An adhesive is a chemical, typically liquid or semi-liquid, that adheres or bonds items together. Adhesives come from either natural or synthetic sources; glue on tape, masking tape, duct tape, etc. and can come in many forms, drying adhesives, pressure sensitive adhesives, contact adhesives, hot adhesives, multi-part adhesives, one-part adhesives, natural adhesives, and synthetic adhesives. If it is used on carpet for whatever reason, maybe as a protector for paint or to do a quick patch-up job on ripped carpet, the residue will remain on the carpet in a matter of days if left to sit. Read on to learn about removing adhesive residue on your carpet.
Removing an Adhesive
The residue of glue is sticky and can attract dust, dirt or any particulate to the carpet thus creating a new stain. Not to mention the texture can be incredibly annoying. First, it’s important to understand what the chemical makeup of glue is in order to understand how to remove it. Adhesives are primarily a made petroleum-based chemical so the best chemical to use is a petroleum-based product. The most commonly used product is “Goof Off” which can be found at any Home Depot, as well as lighter fluid, De-Solv-It, and rubbing alcohol. If one doesn’t work, simply try another. As with any stain removal technique, you will want to try a test application on a small, inconspicuous spot to be sure it does not damage the color or fibers of your carpet.
- First, scrape off as much as the adhesive as possible
- After testing your chosen chemical in a hidden area, apply a small amount of cleaner to the residue, working in sections no bigger than 12 inches
- Then, while wearing rubber gloves, gently rub the fibers of the carpet to work in the cleaner and loosen up the residue
- Gently rub the fibers with the soft cloth to remove the residue. Continue working with clean areas of the cloth until the debris is gone
- Now, move on to the next section, repeating the process
- When the entire area of the residue is removed, it’s time to remove the cleaning product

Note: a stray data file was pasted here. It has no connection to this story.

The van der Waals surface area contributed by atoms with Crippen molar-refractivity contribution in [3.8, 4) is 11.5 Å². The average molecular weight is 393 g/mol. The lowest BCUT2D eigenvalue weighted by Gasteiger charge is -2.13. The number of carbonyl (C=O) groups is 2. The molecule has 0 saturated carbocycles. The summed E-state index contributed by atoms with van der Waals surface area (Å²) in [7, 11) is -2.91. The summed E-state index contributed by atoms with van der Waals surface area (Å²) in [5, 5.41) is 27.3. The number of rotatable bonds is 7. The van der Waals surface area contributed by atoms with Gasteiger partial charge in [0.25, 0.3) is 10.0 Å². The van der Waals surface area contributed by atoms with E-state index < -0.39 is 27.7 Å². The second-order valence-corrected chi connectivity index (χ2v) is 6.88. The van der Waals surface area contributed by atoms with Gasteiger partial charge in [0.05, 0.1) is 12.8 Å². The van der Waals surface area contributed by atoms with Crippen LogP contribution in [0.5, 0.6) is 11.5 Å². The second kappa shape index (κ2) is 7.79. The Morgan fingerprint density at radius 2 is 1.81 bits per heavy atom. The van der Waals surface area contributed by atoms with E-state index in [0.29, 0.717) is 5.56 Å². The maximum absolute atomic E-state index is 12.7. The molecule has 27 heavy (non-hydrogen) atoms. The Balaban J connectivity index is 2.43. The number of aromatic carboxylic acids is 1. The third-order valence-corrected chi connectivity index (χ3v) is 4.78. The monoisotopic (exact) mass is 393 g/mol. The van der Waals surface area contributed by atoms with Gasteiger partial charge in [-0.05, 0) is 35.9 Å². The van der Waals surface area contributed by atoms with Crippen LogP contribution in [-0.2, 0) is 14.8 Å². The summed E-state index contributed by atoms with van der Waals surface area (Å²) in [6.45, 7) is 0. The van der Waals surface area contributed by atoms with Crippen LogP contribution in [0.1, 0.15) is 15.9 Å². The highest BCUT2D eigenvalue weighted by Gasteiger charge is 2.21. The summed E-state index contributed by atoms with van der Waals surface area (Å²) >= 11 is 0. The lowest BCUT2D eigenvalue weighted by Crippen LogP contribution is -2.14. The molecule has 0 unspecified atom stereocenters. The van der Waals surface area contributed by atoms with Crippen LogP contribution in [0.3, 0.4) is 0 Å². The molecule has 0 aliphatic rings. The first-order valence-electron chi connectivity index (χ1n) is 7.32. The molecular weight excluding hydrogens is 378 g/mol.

- Wash the area with a mild soap and water mixture. Moisten a soft cloth and gently wipe the area until the cleaner is gone
- Allow the area to completely dry
- Then finally, vacuum to restore the fibers to their normal texture
It’s very important to know that when using products designed to break down adhesives, ensure that you only moisten the tops of the fibers. If the product soaks into the carpet backing, it will dissolve the glue that holds the carpet together and causes a much bigger problem.
Removing Craft Glue
If you have children, or you’re a messy scrapbooker, this could be a common problem. Leaving glue on your carpet makes it extremely easy for dirt and debris to cling to the area, especially over time. Also, if you don’t remove the glue right away, it becomes even more difficult to remove, therefore it’s important to find the best solution to get the adhesive off immediately! For this solution, we’ll be using distilled white vinegar, and as always, be sure to test a hidden area to see how your carpet will react to the solution.
- First, remove any excess adhesive. As much of the glue that you can. Even if it has dried, still attempt to remove residual glue. If the glue is fresh, dab at the spot with a towel to soak up as much of the glue as you can. If the spot has dried, use a damp towel instead, and make sure the water on the towel is warm enough to cause the glue to soften.
- Next, pour distilled white vinegar into a cloth and wipe the area for at least a minute, adequately wetting the area.
- Leave the vinegar on the spot for at least 15 minutes. You can also use equal parts water and vinegar if you prefer. However, you may need to leave the mixture overnight. The vinegar should cause the adhesive to start peeling off fairly quickly and easily.
- Use a wet cloth to remove any adhesive and let the area sit to dry.
An alternative to white vinegar is to use dish soap.
- Combine approximately one tablespoon of dish soap with one cup of warm water
- Use a cloth to apply the mixture directly to the residual adhesive
- Then, gently scrub the spot and be careful not to apply too much pressure, as you don’t want the glue to get pushed deeper into the carpet
- Lastly, pat the spot dry with another cloth and let it sit
Not many things feel better than walking on a soft, clean, carpet in your home. Sometimes these processes can be tedious unless you have the proper equipment, and if you run into an issue removing adhesive residue on your carpet, don’t hesitate to call. I’m happy to help.